The Boston Globe: Congressional Black Caucus makes first visit to Massachusetts

January 10, 2020
In The News

The Congressional Black Caucus kicked off its first-ever visit to Massachusetts Friday evening with elected leaders from across the country articulating some of the nation’s most dire problems of institutional racism.

A press conference at Northeastern University’s John D. O’Bryant African American Institute was a precursor to caucus events throughout Representative Ayanna Pressley’s 7th Congressional district this weekend that are aimed at discussing and wrangling with systemic discrimination.

The caucus’s visit is part of the group’s “Black State of America” series and will include discussions focusing on economic justice, criminal legal reform, and education equity.

Pressley, who in 2018 became the first black woman elected to represent Massachusetts in Congress, said at the press conference that “at a time when black people are disproportionately paid less and arrested more, activism is not an option.”

“It is a mandate,” she said. “It is the expectation of the electorate.”

Pressley, a Democrat, called the caucus “the conscience of the Congress” and said they were fighting for the most vulnerable. She lamented a lack of reliable and convenient public transit for “black Boston” and said a lack of generational wealth has driven black people to take out private student loans.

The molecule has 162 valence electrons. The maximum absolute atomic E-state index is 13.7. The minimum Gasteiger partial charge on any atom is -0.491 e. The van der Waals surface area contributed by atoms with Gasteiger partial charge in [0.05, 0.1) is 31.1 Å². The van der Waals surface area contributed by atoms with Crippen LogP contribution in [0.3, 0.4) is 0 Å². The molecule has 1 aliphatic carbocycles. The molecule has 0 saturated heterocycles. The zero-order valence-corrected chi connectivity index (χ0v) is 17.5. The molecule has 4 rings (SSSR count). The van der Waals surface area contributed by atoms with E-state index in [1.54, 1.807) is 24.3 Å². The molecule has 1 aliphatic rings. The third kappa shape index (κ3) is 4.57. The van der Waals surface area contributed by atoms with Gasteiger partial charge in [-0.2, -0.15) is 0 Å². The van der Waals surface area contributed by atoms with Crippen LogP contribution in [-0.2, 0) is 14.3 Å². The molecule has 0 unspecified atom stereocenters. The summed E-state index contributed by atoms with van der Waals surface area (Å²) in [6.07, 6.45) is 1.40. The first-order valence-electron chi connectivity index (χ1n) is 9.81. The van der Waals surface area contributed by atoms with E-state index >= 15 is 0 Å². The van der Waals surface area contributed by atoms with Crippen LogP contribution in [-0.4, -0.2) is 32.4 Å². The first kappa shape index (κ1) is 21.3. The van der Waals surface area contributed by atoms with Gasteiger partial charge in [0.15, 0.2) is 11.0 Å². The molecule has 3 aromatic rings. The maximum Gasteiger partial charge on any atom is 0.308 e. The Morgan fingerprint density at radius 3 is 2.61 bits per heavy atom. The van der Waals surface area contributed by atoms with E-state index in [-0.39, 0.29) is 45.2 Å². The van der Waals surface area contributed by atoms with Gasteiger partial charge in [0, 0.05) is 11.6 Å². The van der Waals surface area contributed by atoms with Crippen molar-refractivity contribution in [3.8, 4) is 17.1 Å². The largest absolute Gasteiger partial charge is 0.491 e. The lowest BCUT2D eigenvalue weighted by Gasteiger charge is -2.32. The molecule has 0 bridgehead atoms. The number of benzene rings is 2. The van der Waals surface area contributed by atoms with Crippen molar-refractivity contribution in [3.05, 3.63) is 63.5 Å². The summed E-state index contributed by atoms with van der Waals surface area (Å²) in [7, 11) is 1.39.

“We know that when the rest of America gets a cold, black folks get pneumonia,” she said.

The best policies, she said, are data-driven and the data “are the lived experiences of the people.”

“We are here to hear from them,” she said.

She referred to her district as one of the most diverse areas in the country, but also one of the most unequal.

Representative Gwen Moore, the first black person elected to Congress from Wisconsin, said that black people want “criminal justice reform and justice and fairness,” while Pressley said she did not think that mass incarceration has made the country safer.

“We’ve had institutional racism, it’s not just someone, you know, shouting out the n-word or denying you a job,” said Moore.

Representative Barbara Lee, a California Democrat, spoke of the importance of recognizing that a disproportionate number of black people are living below the poverty line, facing homelessness, and suffered under the subprime loan crisis.

“When you look at all these issues, then you have to say what is this that creates all these disparities,” she said. “Race is a factor in all of these disparities.”

“We all know that slavery, Jim Crow, segregation, and institutional racism have made the state of black America unequal and we must continue to work to address these systemic barriers and inequalities,” Lee said.

The caucus will host an education town hall on Saturday that tackles discriminatory school discipline policies that contribute to a “school pushout crisis.”

Lee said 40 percent of African-American children in preschool are being expelled.

“How do you expel kids in preschool?” she asked.

Lee added, “That begins this pipeline to prison, and so we have to crack that pipeline.”

The caucus also has a forum on black and brown economic mobility slated for Saturday.